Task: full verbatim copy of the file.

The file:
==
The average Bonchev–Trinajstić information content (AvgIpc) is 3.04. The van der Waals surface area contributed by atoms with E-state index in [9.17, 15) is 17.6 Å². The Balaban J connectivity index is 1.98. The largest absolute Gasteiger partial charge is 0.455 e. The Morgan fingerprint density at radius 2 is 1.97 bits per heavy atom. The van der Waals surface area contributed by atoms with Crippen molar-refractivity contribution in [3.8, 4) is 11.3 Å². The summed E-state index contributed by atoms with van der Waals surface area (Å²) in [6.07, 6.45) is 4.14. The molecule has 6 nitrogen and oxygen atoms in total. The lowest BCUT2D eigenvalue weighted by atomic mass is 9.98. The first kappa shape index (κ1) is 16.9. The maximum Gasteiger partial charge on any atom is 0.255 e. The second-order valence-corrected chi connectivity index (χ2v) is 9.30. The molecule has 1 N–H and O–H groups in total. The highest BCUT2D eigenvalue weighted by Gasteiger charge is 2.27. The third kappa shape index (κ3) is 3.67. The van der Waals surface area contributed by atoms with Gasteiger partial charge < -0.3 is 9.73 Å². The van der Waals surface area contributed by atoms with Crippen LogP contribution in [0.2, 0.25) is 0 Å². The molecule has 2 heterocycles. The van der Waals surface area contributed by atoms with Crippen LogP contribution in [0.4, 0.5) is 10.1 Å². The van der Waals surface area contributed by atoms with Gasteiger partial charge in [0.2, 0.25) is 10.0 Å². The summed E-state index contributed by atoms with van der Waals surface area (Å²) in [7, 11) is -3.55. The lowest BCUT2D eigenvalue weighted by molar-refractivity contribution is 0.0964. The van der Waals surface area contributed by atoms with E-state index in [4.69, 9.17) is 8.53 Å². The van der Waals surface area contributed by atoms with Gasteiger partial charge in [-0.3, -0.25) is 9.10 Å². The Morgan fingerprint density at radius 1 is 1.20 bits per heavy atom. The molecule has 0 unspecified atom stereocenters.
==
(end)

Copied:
The average Bonchev–Trinajstić information content (AvgIpc) is 3.04. The van der Waals surface area contributed by atoms with E-state index in [9.17, 15) is 17.6 Å². The Balaban J connectivity index is 1.98. The largest absolute Gasteiger partial charge is 0.455 e. The Morgan fingerprint density at radius 2 is 1.97 bits per heavy atom. The van der Waals surface area contributed by atoms with Crippen molar-refractivity contribution in [3.8, 4) is 11.3 Å². The summed E-state index contributed by atoms with van der Waals surface area (Å²) in [6.07, 6.45) is 4.14. The molecule has 6 nitrogen and oxygen atoms in total. The lowest BCUT2D eigenvalue weighted by atomic mass is 9.98. The first kappa shape index (κ1) is 16.9. The maximum Gasteiger partial charge on any atom is 0.255 e. The second-order valence-corrected chi connectivity index (χ2v) is 9.30. The molecule has 1 N–H and O–H groups in total. The highest BCUT2D eigenvalue weighted by Gasteiger charge is 2.27. The third kappa shape index (κ3) is 3.67. The van der Waals surface area contributed by atoms with Gasteiger partial charge < -0.3 is 9.73 Å². The van der Waals surface area contributed by atoms with Crippen LogP contribution in [0.2, 0.25) is 0 Å². The molecule has 2 heterocycles. The van der Waals surface area contributed by atoms with Crippen LogP contribution in [0.4, 0.5) is 10.1 Å². The van der Waals surface area contributed by atoms with Gasteiger partial charge in [0.2, 0.25) is 10.0 Å². The summed E-state index contributed by atoms with van der Waals surface area (Å²) in [7, 11) is -3.55. The lowest BCUT2D eigenvalue weighted by molar-refractivity contribution is 0.0964. The van der Waals surface area contributed by atoms with E-state index in [4.69, 9.17) is 8.53 Å². The van der Waals surface area contributed by atoms with Gasteiger partial charge in [-0.3, -0.25) is 9.10 Å². The Morgan fingerprint density at radius 1 is 1.20 bits per heavy atom. The molecule has 0 unspecified atom stereocenters.